Colonialism had a tremendous negative effect on the life of the native people. To begin with, colonialism saw the Europeans and the Euro-Americans push the native people out of their homeland because the white settlers desired these lands. With the settlers in need of the land to cultivate and mine among other economic activities, the native people were pushed out and placed in barren reservations. When the settlers came in, they were not coming to occupy empty lands as the native people were already living there. As a result, they pushed them away and put them in prison-like conditions. A lot of the native people died during the forced relocations and their stay in the barren reservations on top of disrupting their way of life.
Secondly, colonialism negatively affected the native people by destroying their culture. For example, some of the treaties to allow the native people to return to their lands included the provision that the children must attend school. While the goal of this provision was the total assimilation of the native people, it came at a cost for the natives. The price that the natives paid for their return to their lands was the stripping away of their culture, language, and tradition (PBS, 2016).
The native's way of life was being killed because, in the federal Indian Boarding School system, the children were to be denied their culture and language. It has to be understood that these schools were started by Christian churches and were based on this faith. As a result, the children were taught that their culture was evil and they would go to hell if they did not drop it. Moreover, with the boarding schools secluded from the rest of the tribes physically, it meant that the children and the parents suffered emotionally. The separation was part of the agenda.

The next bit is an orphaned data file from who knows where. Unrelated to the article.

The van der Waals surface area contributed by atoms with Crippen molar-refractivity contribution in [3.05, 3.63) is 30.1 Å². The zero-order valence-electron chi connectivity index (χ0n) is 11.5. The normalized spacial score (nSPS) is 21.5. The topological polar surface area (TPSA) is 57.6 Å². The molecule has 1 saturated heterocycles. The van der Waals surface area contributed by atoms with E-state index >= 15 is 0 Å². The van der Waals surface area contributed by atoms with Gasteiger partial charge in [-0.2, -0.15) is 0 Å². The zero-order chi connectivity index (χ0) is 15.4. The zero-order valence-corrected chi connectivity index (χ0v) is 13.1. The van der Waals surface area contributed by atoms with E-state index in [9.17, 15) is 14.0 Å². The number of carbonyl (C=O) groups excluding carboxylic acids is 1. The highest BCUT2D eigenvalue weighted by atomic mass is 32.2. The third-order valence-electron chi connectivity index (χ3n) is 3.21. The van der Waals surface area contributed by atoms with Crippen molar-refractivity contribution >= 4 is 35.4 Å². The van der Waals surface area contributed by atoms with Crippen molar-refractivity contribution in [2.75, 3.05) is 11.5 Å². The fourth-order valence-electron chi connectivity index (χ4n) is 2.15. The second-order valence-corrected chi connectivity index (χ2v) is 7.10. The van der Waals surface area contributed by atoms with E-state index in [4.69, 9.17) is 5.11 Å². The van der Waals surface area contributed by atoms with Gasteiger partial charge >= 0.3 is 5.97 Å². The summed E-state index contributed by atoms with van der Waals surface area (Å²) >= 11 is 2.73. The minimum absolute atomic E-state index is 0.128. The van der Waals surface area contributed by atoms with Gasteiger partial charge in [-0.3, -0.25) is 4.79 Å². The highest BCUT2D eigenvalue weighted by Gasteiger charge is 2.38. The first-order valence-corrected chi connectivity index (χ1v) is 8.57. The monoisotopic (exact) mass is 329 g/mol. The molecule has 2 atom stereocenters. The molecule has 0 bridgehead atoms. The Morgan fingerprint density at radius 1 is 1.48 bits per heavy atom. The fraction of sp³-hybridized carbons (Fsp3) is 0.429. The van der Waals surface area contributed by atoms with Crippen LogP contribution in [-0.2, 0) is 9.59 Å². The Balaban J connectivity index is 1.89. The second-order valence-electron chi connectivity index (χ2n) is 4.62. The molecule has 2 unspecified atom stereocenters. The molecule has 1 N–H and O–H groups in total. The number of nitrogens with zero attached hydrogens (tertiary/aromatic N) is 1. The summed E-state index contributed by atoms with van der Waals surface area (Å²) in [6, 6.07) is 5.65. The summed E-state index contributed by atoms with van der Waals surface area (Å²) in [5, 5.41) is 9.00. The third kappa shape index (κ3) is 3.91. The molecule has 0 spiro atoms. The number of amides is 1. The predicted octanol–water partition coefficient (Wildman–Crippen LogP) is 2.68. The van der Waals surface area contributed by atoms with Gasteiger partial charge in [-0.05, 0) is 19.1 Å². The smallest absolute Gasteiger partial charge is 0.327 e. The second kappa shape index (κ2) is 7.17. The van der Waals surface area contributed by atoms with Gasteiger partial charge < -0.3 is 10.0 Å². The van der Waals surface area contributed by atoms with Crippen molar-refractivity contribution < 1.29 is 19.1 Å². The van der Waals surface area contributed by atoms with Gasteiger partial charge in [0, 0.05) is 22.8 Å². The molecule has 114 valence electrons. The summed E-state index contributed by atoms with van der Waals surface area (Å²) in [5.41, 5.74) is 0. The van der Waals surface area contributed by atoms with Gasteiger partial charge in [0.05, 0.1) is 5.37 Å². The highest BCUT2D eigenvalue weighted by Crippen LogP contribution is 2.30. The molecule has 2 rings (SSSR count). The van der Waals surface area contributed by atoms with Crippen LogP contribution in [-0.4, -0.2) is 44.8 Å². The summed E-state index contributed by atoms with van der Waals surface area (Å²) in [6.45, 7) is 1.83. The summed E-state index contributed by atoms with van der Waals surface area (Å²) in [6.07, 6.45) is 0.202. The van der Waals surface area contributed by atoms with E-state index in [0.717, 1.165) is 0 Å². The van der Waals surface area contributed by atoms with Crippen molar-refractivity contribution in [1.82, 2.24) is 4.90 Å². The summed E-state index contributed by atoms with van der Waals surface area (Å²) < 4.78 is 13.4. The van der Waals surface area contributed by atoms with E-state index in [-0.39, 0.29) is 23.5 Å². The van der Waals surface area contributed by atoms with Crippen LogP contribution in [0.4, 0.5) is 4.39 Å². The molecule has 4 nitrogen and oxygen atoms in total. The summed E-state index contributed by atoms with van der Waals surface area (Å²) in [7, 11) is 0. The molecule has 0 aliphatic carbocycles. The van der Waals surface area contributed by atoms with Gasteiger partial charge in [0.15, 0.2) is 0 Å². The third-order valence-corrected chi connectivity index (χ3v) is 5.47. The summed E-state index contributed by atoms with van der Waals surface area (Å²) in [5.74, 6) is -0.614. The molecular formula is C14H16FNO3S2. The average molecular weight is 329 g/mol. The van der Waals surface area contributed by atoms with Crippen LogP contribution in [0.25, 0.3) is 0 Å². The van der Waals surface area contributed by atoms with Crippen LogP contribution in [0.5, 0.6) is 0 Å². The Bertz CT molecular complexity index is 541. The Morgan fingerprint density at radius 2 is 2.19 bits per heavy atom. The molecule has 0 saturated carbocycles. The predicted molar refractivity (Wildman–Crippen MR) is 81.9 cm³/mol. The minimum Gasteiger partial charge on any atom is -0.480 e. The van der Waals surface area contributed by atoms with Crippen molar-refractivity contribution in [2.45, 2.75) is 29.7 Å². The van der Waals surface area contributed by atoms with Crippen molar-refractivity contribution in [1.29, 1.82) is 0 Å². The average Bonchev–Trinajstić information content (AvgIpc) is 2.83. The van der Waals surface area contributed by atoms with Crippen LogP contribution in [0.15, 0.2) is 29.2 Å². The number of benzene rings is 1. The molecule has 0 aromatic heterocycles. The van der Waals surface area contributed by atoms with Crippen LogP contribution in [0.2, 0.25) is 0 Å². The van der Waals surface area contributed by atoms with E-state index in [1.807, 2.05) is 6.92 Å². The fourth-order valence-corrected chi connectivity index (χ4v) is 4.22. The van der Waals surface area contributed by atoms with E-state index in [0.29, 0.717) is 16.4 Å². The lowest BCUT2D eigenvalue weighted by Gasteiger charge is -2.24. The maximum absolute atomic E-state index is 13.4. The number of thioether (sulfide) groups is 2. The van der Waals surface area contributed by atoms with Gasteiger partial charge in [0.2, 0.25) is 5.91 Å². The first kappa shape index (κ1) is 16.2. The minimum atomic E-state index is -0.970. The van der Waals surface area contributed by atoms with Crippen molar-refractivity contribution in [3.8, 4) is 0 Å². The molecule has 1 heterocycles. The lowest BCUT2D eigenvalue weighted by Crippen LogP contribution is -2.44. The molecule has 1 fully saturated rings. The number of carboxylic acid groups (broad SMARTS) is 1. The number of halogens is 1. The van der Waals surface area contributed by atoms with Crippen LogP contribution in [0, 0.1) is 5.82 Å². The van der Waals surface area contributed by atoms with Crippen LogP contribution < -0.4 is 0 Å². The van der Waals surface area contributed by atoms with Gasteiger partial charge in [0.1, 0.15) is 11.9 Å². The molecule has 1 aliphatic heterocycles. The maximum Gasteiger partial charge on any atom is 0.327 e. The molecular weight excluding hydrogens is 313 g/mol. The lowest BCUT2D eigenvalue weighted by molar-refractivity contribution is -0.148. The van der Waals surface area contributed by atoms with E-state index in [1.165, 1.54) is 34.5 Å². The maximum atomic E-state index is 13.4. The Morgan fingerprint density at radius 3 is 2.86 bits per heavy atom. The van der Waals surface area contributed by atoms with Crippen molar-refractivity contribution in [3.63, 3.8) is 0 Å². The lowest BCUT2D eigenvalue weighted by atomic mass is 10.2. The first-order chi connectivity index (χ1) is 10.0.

Colonialism also hurt gender roles. In particular, colonialism sought to eliminate the two-spirit tradition that was part and parcel of the native culture. Apart from male or female, the two-spirit tradition was an important gender role of what is today referred to as transgender (Brayboy, 2017). To eradicate this gender, the colonialists went to all lengths of cruelty including indiscriminate killing in what is today known as cleansing. The two-spirit was a gender-fluid role because members of this gender performed all sorts of roles including being warriors, nurses, cooks, and hunters among others. However, the colonialists demanded that all people conform to their prescribed two gender roles. Colonialism would take its toll with most getting killed or going into hiding from the brutal holocaust that followed the spread of Christianity.
In the recent past, however, native people have been the beneficiaries of significant empowerment on top of reclaiming their cultural identity. For example, the Red Power revival of the 1960s was a cultural revival of the pride of the native culture. It was due to this revival that the people started shedding the offensive term "Berdache" that was assigned to transgender people by the Europeans. The native people have also been empowered with the political space to participate in nation-building including serving in the military. For example, in 2016, President Obama decided to allow transgender people to openly serve in all the US military branches (Bennett-Begaye, 2019).
Bennett-Begaye, J. (2019, Jan 28). Military policy ban concerns Two-Spirit veterans in Indian Country. Retrieved from Indian Country Today: https://newsmaven.io/indiancountrytoday/news/military-policy-ban-concerns-two-spirit-veterans-in-indian-country-Qc-GwcOeyEa5HK8YaqPHOw
Brayboy, D. (2017, Sep 8). Two spirits, one heart, five genders. Retrieved from Indian Country Today: https://newsmaven.io/indiancountrytoday/archive/two-spirits-one-heart-five-genders-9UH_xnbfVEWQHWkjNn0rQQ
PBS. (2016, Feb 16). Unspoken: America's Native American Boarding Schools. Retrieved from Public Broadcasting Service: https://www.pbs.org/video/unspoken-americas-native-american-boarding-schools-oobt1r/
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